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Carcinoma in the inactive bladder - the dilemma of the forgotten organ.

Kupś M, Słojewski M, Oszurek O, Sikorski A - Cent European J Urol (2012)

Bottom Line: Etiologic factors affecting bladder tumor have been well confirmed and it is widely recognized that carcinogenic substances in urine may play an important role in a pathogenesis.Carcinoma developing in a defunctionalized bladder, although uncommon, does occur.We report a case of a transitional cell carcinoma (TCC) found in a remaining bladder of a male patient and a review of the most relevant literature.

View Article: PubMed Central - PubMed

Affiliation: Department of Urology and Urological Oncology, Pomeranian Medical University, Szczecin, Poland.

ABSTRACT
Etiologic factors affecting bladder tumor have been well confirmed and it is widely recognized that carcinogenic substances in urine may play an important role in a pathogenesis. Carcinoma developing in a defunctionalized bladder, although uncommon, does occur. We report a case of a transitional cell carcinoma (TCC) found in a remaining bladder of a male patient and a review of the most relevant literature.

No MeSH data available.


Related in: MedlinePlus

MRI – pathological lesion in the bladder.
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Figure 0001: MRI – pathological lesion in the bladder.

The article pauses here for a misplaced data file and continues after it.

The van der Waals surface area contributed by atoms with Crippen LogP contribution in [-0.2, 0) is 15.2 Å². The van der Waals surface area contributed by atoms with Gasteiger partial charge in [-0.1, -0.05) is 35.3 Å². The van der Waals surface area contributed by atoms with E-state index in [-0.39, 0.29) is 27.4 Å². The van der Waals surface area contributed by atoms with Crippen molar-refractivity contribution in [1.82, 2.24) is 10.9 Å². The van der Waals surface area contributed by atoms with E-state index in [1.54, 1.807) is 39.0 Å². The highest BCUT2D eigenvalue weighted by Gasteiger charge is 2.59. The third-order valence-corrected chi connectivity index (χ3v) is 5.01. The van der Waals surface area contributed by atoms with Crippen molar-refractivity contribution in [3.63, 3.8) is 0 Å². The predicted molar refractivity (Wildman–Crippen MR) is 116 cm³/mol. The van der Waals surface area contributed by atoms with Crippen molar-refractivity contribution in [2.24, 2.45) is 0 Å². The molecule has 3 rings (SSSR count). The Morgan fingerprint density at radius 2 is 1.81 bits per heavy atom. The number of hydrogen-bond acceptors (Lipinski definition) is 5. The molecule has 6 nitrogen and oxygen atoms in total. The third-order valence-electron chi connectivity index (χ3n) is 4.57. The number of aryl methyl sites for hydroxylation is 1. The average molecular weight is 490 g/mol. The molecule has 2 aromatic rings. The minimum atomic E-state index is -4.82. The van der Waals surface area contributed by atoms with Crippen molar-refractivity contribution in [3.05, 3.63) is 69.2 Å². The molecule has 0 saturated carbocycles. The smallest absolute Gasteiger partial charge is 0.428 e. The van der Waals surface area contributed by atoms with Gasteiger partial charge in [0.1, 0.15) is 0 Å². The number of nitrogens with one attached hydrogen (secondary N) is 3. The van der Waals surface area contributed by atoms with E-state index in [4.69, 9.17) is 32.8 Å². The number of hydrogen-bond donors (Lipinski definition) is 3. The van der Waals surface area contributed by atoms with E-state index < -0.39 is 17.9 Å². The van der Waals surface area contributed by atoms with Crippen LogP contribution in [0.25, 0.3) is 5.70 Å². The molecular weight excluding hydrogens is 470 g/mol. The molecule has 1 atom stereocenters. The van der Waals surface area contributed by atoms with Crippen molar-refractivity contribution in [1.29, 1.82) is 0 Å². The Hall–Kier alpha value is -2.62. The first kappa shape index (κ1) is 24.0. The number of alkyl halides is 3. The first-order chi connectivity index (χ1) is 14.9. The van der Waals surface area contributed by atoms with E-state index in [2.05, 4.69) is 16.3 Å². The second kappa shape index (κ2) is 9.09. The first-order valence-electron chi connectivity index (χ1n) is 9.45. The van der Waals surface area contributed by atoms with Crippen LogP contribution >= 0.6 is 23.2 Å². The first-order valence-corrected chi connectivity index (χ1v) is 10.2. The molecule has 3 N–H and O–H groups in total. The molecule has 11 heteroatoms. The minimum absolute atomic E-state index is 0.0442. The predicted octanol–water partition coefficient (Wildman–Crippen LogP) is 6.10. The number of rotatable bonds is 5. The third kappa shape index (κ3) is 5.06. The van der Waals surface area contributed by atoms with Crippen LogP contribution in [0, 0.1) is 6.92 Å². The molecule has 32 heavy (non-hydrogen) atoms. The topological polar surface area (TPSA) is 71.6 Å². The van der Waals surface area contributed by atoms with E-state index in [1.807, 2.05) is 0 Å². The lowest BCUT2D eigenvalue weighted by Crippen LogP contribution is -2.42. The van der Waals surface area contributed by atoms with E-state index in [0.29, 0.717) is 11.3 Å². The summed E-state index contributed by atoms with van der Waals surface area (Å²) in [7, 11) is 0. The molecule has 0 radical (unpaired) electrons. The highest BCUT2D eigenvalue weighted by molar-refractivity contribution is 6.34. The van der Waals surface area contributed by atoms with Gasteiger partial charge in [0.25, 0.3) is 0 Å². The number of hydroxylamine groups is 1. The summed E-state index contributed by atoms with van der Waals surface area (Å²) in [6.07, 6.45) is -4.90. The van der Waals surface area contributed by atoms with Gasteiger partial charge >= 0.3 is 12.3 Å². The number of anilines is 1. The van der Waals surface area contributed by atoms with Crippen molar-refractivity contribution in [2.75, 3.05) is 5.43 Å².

Mentions: A 43-year-old non-smoker male was admitted to our department with a suspicion of a bladder tumor. The lesion was accidentally found in a nuclear magnetic resonance test performed due to a pain of the spinal column (Fig. 1). One month before admission to the hospital the patient experienced an episode of pyocystitis that was accompanied by high fever. In childhood he underwent a bilateral ureterocutaneostomy due to a vesicoureteral reflux and was diagnosed with kidney failure. At the age of 28 he underwent a left nephrectomy due to a pyelonephritis and dialysis was started. Three years later, the afunctional right kidney was removed. Cystoscopy performed before that operation revealed a decreased volume of the bladder, while no neoplasmatic changes were yet found. During the present hospitalization of the patient, a transurethral resection of a bladder (TURB) was performed (Fig. 2). Numerous papillary tumors (cTam) were radically resected. The maximal diameter of a lesion was 3 cm. Microbiological examination of evacuated pus revealed the presence of E.coli with medium sensitivity to antibiotics. Pathological report revealed grade III transitional cell carcinoma (TCC; pTaNxMx). Although the patient was offered a cystectomy, he refused the procedure due to a risk of a possible erectile dysfunction. Therefore he was planned for a regular cystoscopic follow-up. Check-up performed one month after TURB procedure did not reveal any pathological lesion. Further cystoscopies have been scheduled for the patient classified to a high-risk group (based on guidelines of the European Board of Urology). BCG therapy has not been considered due to a recurrent pyocystitis.